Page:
- According to data from the Centers for Disease Control and Prevention (CDC), homicide is the 2nd leading cause of death among 10-19 year olds, and the leading cause of death for 10-19 year old African Americans. See tables below. (NCIPC)
*Most recent data available
- Over three-quarters of youths under age 15 who die in firearm accidents are shot by another person, usually another youth (Hemenway and Miller, “Unintentional firearm deaths: A comparison of other-inflicted and self-inflicted shootings,” Accident Analysis and Prevention, July 2010, vol. 42, issue 4).
- 84.8% of homicide deaths of 15-19 year olds, and 71.3% of 10-14 year olds, are carried out with a firearm (NCIPC).
- Further, if firearm injury (including homicides, accidents and suicides) was listed by the CDC as an official “cause of death,” it would surpass homicide to be the 2nd leading cause of death of 10-19 year olds (NCIPC).
- In 2011, 16,700 children and teens were injured with a firearm in the U.S. (NCIPC).
- In 2010, 2,644 children and teens were killed as a result of a firearm injury in the United States (NCIPC).
- Over 3.02 million high school students carry a weapon at least once every 30 days (2009 YRBSS).
- 22% of U.S. teenagers (ages 14 to 17) report having witnessed a shooting in their lifetime, and more than one in ten have witnessed a shooting in the past year (US Department of Justice, OJJDP, “Children’s exposure to violence: A comprehensive national survey”, Juvenile Justice Bulletin, National Survey of Children’s Expsoure to Violence, Oct 2009).
- 81% of the time, school attackers tell someone about their plans beforehand (“Safe Schools Initiative,” developed by the US Secret Service and US Department of Education 2002).
- 88% of youth say they would be likely to use an anonymous hotline to report threats of violence (CPYV 2011 National Youth Survey). *Survey results will be released end Summer 2011
- Thirty-three percent of U.S. households contain a gun (Pew 2009), and half of gun-owning households don’t lock up their guns, including 40 percent of households with kids under age 18 (Johnson, R.M., Coyne-Beasely, T., and Runyan, C.W., “Firearm ownership and storage practices, U.S. households, 1992-2002. A systematic review.” American Journal of Prevention Medicine, August 2004, vol 27, issue 2, p. 173-182).
- A gun is 22 times more likely to be used in a completed or attempted suicide, criminal assault or homicide, or unintentional shooting death or injury than to be used in a self-defense shooting (Kellermann et al, “Injuries and Deaths Due to Firearms in the Home” Journal of Trauma-Injury Infection & Critical Care, August 1998, vol 45, issue 2, p. 263-267).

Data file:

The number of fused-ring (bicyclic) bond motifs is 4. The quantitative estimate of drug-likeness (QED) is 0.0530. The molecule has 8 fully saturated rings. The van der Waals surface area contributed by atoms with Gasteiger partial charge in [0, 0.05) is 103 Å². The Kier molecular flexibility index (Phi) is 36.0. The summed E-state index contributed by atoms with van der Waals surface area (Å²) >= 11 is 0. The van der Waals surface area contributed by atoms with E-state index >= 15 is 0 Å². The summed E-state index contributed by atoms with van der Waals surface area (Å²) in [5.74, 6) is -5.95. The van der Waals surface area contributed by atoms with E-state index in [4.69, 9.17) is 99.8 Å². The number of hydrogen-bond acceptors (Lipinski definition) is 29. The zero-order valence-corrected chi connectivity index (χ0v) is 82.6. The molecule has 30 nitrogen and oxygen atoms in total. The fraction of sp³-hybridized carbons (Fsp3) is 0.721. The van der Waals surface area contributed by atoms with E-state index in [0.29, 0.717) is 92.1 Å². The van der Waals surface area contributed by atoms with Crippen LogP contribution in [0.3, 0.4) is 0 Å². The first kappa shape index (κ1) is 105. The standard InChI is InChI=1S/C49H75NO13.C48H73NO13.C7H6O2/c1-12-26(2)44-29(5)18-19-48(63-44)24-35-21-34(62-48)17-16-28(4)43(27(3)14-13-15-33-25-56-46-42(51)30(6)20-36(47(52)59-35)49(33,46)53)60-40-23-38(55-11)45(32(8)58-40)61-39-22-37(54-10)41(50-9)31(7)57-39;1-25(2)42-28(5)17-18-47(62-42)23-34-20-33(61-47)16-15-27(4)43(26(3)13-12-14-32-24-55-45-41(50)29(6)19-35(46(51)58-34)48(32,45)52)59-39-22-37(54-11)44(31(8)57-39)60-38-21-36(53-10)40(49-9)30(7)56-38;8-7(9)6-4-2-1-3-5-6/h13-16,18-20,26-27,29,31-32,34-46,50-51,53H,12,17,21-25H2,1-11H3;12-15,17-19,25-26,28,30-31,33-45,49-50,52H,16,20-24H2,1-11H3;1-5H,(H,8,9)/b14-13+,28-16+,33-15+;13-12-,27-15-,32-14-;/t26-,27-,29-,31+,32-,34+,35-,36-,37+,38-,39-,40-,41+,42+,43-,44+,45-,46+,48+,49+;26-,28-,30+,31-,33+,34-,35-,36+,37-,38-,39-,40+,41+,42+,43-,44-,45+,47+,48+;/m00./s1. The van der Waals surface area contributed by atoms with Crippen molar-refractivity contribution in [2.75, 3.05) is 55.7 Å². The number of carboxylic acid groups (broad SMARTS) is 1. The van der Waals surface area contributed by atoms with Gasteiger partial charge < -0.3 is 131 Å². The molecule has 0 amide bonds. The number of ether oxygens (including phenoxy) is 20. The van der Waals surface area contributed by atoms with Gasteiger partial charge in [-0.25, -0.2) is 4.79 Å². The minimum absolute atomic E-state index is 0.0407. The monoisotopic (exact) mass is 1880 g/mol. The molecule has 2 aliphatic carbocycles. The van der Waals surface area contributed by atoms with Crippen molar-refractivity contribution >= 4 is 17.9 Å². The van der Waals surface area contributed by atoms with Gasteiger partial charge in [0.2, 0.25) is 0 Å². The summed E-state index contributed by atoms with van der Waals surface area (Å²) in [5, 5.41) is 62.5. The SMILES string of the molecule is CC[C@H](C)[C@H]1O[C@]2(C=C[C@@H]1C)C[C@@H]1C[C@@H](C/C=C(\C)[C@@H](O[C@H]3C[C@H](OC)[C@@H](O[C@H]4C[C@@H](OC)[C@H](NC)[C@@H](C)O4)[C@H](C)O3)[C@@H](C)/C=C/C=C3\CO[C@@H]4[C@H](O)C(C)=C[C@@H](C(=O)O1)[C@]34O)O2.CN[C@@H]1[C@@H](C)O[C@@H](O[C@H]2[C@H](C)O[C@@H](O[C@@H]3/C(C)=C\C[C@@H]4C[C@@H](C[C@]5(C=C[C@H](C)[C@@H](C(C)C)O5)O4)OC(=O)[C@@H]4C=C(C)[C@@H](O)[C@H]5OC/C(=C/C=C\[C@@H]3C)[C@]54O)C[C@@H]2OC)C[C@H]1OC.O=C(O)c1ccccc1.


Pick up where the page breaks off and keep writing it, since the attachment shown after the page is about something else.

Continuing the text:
- In 2010, 134 children and teens ages 0-19 were killed in unintentional shootings (NCIPC).
- In 2009, 3,588 children and teens ages 0-19 were treated in emergency rooms for unintentional gunshot wounds (NCIPC).
- In 78% of accidental shooting deaths of children under 15, the child was shot by another person. In these cases, the person was almost always a friend or family member, and more than half of the time, the shooting occurred at someone else’s home (Hemenway and Miller, “Unintentional firearm deaths: A comparison of other-inflicted and self-inflicted shootings,” Accident Analysis and Prevention, July 2010, vol. 42, issue 4).
- When it comes to suicide, means matter.
- At least one-third of suicide decedents under age 18 experienced a crisis within 24 hours of taking their life, according to NVISS data (NVISS – Characteristics of Victims of Suicide).
- A study of individuals who attempted suicide and survived found that 9 out of 10 did not go on to die by suicide at a later date (Owens, D., Horrocks, J., & House, A., “Owens, Horrocks & House, 2002- Fatal and non-fatal repetition of self-harm,” The British Journal of Psychiatry, 2002, vol 181, pages: 193-199).
- More than 90 percent of suicide attempts with a gun are fatal. In comparison, only 3 percent of attempts with drugs or cutting are fatal (Harvard School of Public Health).
- An NVISS Study of firearm suicides among youth under 18 occurring found that 82% used a firearm belonging to a family member, usually a parent. When storage status was noted, about two-thirds of the firearms had been stored unlocked. Among the remaining cases in which the firearms had been locked the youth knew the combination or where the key was kept or broke into the cabinet (Harvard School of Public Health).
- Every study that has examined the issue to date has found that within the U.S., access to firearms is associated with increased suicide risk (Harvard School of Public Health).